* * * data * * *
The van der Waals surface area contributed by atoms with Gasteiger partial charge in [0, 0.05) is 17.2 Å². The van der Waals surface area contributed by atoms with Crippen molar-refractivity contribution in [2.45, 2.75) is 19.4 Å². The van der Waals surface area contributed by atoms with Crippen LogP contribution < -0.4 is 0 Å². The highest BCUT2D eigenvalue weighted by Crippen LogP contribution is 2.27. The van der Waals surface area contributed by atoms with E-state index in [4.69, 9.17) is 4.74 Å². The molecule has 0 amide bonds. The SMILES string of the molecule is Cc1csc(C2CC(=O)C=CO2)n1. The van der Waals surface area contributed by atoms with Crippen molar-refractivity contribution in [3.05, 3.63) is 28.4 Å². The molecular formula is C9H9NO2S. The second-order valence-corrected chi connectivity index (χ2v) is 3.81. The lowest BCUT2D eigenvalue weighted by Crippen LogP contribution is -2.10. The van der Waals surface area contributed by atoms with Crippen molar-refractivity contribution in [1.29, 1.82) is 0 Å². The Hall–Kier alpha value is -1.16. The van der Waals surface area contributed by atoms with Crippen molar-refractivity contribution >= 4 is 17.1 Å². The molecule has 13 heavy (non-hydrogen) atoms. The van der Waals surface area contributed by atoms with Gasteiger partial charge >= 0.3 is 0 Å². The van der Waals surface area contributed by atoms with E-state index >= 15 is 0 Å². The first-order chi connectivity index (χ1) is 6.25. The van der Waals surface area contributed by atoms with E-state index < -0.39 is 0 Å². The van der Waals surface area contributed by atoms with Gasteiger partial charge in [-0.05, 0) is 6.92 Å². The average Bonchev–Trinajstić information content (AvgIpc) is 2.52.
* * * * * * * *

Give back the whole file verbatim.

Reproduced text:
The van der Waals surface area contributed by atoms with Gasteiger partial charge in [0, 0.05) is 17.2 Å². The van der Waals surface area contributed by atoms with Crippen molar-refractivity contribution in [2.45, 2.75) is 19.4 Å². The van der Waals surface area contributed by atoms with Crippen LogP contribution < -0.4 is 0 Å². The highest BCUT2D eigenvalue weighted by Crippen LogP contribution is 2.27. The van der Waals surface area contributed by atoms with E-state index in [4.69, 9.17) is 4.74 Å². The molecule has 0 amide bonds. The SMILES string of the molecule is Cc1csc(C2CC(=O)C=CO2)n1. The van der Waals surface area contributed by atoms with Crippen molar-refractivity contribution in [3.05, 3.63) is 28.4 Å². The molecular formula is C9H9NO2S. The second-order valence-corrected chi connectivity index (χ2v) is 3.81. The lowest BCUT2D eigenvalue weighted by Crippen LogP contribution is -2.10. The van der Waals surface area contributed by atoms with Crippen molar-refractivity contribution in [1.29, 1.82) is 0 Å². The Hall–Kier alpha value is -1.16. The van der Waals surface area contributed by atoms with Crippen molar-refractivity contribution >= 4 is 17.1 Å². The molecule has 13 heavy (non-hydrogen) atoms. The van der Waals surface area contributed by atoms with Gasteiger partial charge >= 0.3 is 0 Å². The van der Waals surface area contributed by atoms with E-state index >= 15 is 0 Å². The first-order chi connectivity index (χ1) is 6.25. The van der Waals surface area contributed by atoms with E-state index < -0.39 is 0 Å². The van der Waals surface area contributed by atoms with Gasteiger partial charge in [-0.05, 0) is 6.92 Å². The average Bonchev–Trinajstić information content (AvgIpc) is 2.52.